British commentator Libby Purves has become the latest veteran journalist to declare that Internet freeloaders are ruining the newspaper business and they need to start paying for the media they consume, or else trained professionals like her will take their inverted pyramid and go home. In response to the switch of London's Evening Standard to free circulation, Purves writes:
Call me a reactionary, call me a Murdoch lackey, but the fact is that, after a vague flirtation with the concept that "information wants to be free" and years of internet surfing, I feel a sense of revolt.
It's been fun: like a jammed fruit machine spewing free tokens or a whisky-galore shipwreck. But it's got to stop. Content -- whether music, films, pictures, news or prose -- can't be free and flourish. The music and movie industries are fighting: journalism, after the ego trip of gaining millions of online readers, is following. It has to. There is no alternative.
The labourer is worthy of his hire, time is money, pay peanuts and you get monkeys. Pay nothing and you get dumb (or worse, venal) monkeys. Nothing costs nothing.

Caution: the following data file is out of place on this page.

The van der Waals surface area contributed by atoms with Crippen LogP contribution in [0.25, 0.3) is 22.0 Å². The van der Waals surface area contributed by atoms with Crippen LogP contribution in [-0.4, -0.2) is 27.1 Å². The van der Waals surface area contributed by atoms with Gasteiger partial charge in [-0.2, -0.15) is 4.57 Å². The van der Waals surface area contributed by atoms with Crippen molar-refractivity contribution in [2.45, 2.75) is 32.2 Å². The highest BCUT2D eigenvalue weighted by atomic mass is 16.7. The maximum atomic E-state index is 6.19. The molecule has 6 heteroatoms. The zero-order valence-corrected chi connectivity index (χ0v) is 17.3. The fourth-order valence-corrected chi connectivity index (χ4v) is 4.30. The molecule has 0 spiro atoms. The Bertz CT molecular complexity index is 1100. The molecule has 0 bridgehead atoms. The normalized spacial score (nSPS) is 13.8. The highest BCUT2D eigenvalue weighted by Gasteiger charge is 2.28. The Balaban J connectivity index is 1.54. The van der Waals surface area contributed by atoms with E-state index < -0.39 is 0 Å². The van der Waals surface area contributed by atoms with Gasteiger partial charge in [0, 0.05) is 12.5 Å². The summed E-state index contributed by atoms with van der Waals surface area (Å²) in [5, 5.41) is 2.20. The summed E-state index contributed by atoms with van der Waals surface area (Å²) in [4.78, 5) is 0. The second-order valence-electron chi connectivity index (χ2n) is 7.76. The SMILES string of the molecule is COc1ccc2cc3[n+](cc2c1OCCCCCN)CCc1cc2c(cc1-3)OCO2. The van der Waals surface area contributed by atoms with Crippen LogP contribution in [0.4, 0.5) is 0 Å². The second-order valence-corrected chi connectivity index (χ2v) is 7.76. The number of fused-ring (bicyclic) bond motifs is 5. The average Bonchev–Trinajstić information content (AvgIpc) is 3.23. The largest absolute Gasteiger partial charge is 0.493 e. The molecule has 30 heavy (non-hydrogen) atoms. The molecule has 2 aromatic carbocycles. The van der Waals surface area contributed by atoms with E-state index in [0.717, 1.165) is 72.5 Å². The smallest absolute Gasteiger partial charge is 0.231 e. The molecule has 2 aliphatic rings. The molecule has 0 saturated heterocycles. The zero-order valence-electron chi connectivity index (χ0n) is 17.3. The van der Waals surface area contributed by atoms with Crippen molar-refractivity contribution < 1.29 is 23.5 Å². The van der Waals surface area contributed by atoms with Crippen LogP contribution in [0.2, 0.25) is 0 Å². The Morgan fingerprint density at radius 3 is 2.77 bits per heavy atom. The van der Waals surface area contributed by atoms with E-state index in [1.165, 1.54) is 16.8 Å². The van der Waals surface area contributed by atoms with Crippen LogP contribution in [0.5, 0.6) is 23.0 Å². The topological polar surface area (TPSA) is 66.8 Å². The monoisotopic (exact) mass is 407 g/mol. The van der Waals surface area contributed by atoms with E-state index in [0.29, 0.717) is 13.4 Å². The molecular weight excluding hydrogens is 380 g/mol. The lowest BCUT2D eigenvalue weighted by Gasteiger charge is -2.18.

Whenever I read an unhappy rant like this from a journalist, it makes me wonder how they could know so little about where their paycheck is coming from. Newspaper readers have never paid for their news, outside of rare exceptions like the Wall Street Journal and trade publications such as Variety. Daily newspapers derive most of their revenue from advertisers. Lauren Rich Fine, a former newspaper industry analyst with Merrill Lynch, estimated that historically, subscriptions generated 20 percent of a newspaper's revenue and the other 80 percent came from classifieds and display advertising.
So back in the glory days of newspapers before the Internet ruined everything, readers were getting their journalism at a steep discount paid for by advertisers. Newspapers were the biggest game in town for local classifieds and department store ads and papers enjoyed extremely fat profit margins because of it. But if there's one thing that a journalist should be in a position to know, it's the fact that times change.
Even today, Internet freeloaders aren't getting their news for free. Nine different ads are running on the page that includes Purves' Times of London column.
The real issue here is that online ads aren't generating the kind of revenue that other ads did for decades, so it's an extremely rough time for the industry. But placing the blame on readers for being cheapskates is extremely misguided. We've always gotten the news at a price much lower than the cost of reporting it.